In a room made up to look like campfires, “because campsites are for telling stories,” CNN Worldwide president Jeff Zucker was on hand Thursday at the NYC NewFronts to discuss CNN and Turner’s free, ad-supported video network Great Big Story, launched six months ago.

The exec emphasized that GBS is separate from CNN, specifically the breaking news element. “Today is not about CNN. It’s not about news or headlines.” It’s the first company they’ve launched in 35 years that doesn’t have those three little letters, he said, calling it “not a news network, but a new network.”

Still, the message running through his remarks was that this “new” digital network has backing. “Its success is among CNN and Turner’s top priorities,” he said. “In fact, it’s so important that the chairman and chief of Turner John Martin is here today.” Zucker called it “a startup with a head start,” with the global reach, resources, reputation and access that CNN has. And add to that Turner’s data tools and branded content solutions.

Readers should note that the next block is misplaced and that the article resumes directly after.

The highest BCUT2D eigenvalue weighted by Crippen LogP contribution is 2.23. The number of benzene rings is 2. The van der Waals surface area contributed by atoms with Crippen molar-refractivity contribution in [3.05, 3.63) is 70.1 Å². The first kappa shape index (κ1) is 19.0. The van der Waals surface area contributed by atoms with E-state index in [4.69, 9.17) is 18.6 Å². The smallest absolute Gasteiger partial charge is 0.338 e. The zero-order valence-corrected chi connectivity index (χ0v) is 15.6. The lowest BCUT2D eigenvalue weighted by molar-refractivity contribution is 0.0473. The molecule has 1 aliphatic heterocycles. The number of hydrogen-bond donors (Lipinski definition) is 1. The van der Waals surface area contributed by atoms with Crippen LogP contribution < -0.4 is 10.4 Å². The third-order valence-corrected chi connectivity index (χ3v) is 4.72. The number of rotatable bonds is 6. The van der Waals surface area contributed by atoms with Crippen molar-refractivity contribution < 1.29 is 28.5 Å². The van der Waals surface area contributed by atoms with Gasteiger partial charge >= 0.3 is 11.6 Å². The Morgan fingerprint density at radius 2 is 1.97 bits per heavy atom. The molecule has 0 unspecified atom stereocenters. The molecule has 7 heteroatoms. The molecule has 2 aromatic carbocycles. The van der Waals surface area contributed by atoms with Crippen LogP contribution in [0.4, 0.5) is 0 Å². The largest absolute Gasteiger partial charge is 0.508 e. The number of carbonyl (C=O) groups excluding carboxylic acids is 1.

Zucker shared a few statistics to talk up the network. Six months after launch, GBS has produced more than 400 stories in 28 countries, with the strategy being a few, quality stories a day. It earns 40 million multiplatform video views a month and has 6.2 million fans on social and owned platforms, Zucker said. The demo? That hard-to-reach, urban dwelling, global minded crowd glued to their phones—and with an average age of 27. Soon GBS will be expanding to connected TVs, streaming services and messaging, including Apple TV, Roku and Facebook Messenger.

In the next six months, the network will produce a deeper slate of content. Zucker stressed that “these are not built-if-sold concepts,” but real projects that will contribute to building the brand. Among the content: a second series of Philippe Cousteau’s “Aquatic World,” Willie Nelson’s life advice show “Hey, Willie” and virtual reality travel show, “Take Me There.” Also part of the slate is a short films program debuting in November on TV, digital, social and through live events.

GBS is charting its way toward linear programming as well. The first effort is “That’s Amazing,” a primetime series for the Weather Channel, about people interacting with the elements. The eight-part, hour-long series will air on Weather and also on GBS. The second linear show is “Great Big Show,” which will showcase the greatest of the Great Big Stories. No word yet on which network will air it.

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